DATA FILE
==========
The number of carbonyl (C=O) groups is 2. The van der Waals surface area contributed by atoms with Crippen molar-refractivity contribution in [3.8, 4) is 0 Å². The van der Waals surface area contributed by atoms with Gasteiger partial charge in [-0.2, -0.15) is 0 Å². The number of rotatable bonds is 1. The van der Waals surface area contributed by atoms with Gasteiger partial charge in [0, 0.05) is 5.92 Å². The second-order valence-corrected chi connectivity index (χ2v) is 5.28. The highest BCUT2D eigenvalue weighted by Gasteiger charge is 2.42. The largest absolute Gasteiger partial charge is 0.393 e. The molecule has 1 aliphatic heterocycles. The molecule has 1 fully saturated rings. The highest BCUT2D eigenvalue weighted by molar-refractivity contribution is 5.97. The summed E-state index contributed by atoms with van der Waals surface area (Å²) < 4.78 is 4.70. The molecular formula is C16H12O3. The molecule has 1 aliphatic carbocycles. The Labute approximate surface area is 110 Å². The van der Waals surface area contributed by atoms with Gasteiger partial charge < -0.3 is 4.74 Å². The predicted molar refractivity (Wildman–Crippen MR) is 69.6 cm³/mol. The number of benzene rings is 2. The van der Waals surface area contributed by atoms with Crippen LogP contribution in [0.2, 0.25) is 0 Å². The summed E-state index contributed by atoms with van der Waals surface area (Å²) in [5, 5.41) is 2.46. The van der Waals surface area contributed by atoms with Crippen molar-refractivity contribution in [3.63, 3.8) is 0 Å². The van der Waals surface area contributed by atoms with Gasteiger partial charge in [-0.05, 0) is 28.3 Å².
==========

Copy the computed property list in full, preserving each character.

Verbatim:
The number of carbonyl (C=O) groups is 2. The van der Waals surface area contributed by atoms with Crippen molar-refractivity contribution in [3.8, 4) is 0 Å². The van der Waals surface area contributed by atoms with Gasteiger partial charge in [-0.2, -0.15) is 0 Å². The number of rotatable bonds is 1. The van der Waals surface area contributed by atoms with Gasteiger partial charge in [0, 0.05) is 5.92 Å². The second-order valence-corrected chi connectivity index (χ2v) is 5.28. The highest BCUT2D eigenvalue weighted by Gasteiger charge is 2.42. The largest absolute Gasteiger partial charge is 0.393 e. The molecule has 1 aliphatic heterocycles. The molecule has 1 fully saturated rings. The highest BCUT2D eigenvalue weighted by molar-refractivity contribution is 5.97. The summed E-state index contributed by atoms with van der Waals surface area (Å²) < 4.78 is 4.70. The molecular formula is C16H12O3. The molecule has 1 aliphatic carbocycles. The Labute approximate surface area is 110 Å². The van der Waals surface area contributed by atoms with Gasteiger partial charge < -0.3 is 4.74 Å². The predicted molar refractivity (Wildman–Crippen MR) is 69.6 cm³/mol. The number of benzene rings is 2. The van der Waals surface area contributed by atoms with Crippen LogP contribution in [0.2, 0.25) is 0 Å². The summed E-state index contributed by atoms with van der Waals surface area (Å²) in [5, 5.41) is 2.46. The van der Waals surface area contributed by atoms with Crippen molar-refractivity contribution in [3.63, 3.8) is 0 Å². The van der Waals surface area contributed by atoms with Gasteiger partial charge in [-0.05, 0) is 28.3 Å².